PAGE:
Stories are evolving: In the early days of the epidemic, the public often referred to “AIDS victims.” But many people living with AIDS pushed back against that [phrase] because they did not see themselves as “victims.” They asked to be called “people with AIDS,” and this marked the beginning of a movement by those with HIV to define themselves on their own terms.
Now many of the people living with HIV with whom we work across the nation use the term “HIV” more often than “AIDS” to discuss themselves and the wider HIV community.
We see this in the personal stories shared by those who are HIV-positive in our Positive Spin digital storytelling initiative and in our Black Voices blog series, as well as in other resources by and for the community.
What did our partners say?
Our partners tell us that the pending name change reflects the progress we’ve made over 35 years of the epidemic and reinforces that it’s now possible for individuals to live long and healthy lives with HIV.
Our partners also noted that the term “AIDS” continues to make it difficult to serve key populations at risk for/living with HIV infection. “A big reason youth from communities of color and the LGBT community don’t come into the healthcare system is because they experience more stigma associated with AIDS. Talking about HIV in its current state and that it’s not a death sentence helps people come into my clinic, get on treatment, and be able to live life. I think other physicians would also welcome the chance to get out of the AIDS mindset and help people live,” said Michelle Collins Ogle, at the Warren-Vance Community Health Center, Inc.
“So many people have worked so hard and fought for so long to get us to this place. I started doing this work in 1985 when the reality of living with HIV was so very different than it is today. I cannot tell you how happy I am about the progress that has been made, but our work is far from over,” said Dr. Richard Wolitski, director of the Health and Human Services Office of HIV/AIDS and Infectious Disease Policy. “Now people with HIV can live just as long as their HIV-negative peers. I’ve been living with HIV for more than 20 years, and I don’t expect to ever develop AIDS.”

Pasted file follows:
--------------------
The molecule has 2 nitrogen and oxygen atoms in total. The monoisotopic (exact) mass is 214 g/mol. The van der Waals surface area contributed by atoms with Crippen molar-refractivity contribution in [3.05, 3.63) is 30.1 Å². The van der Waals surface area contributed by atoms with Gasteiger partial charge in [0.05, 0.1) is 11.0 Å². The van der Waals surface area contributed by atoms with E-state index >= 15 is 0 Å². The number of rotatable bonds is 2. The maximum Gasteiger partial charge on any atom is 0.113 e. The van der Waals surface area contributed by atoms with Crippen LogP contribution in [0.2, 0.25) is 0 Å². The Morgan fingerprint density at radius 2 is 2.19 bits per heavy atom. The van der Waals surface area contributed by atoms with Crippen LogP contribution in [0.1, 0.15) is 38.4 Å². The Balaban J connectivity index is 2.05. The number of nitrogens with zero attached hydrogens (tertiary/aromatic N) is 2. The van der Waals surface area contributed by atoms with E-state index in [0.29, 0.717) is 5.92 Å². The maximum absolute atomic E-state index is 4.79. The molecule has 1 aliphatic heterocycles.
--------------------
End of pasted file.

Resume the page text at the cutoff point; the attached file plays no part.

Wolitski noted: “This change focuses all of us more clearly on ending HIV, whether that’s stopping transmission or preventing the destructive effects of HIV on the body. It represents all of us who are dedicated to stopping HIV transmission and improving HIV care, as well as those of us who are living with HIV, regardless of whether we have been diagnosed with AIDS. We will continue working to address the needs of all people who are at risk for, or living with, HIV. We understand that the experiences and needs of people living with AIDS can be different from those of other people living with HIV and that we all need to take this into account in the work that we do. Together we’ll continue to work toward our dream of seeing the end of this epidemic. It is within our grasp, but our work is not over yet.”
MIGUEL GOMEZ (pictured above), is the director of AIDS.gov, and senior communications advisor of the Office of HIV/AIDS and Infectious Disease Policy, U.S. Department of Health and Human Services. This piece previously ran on AIDS.gov.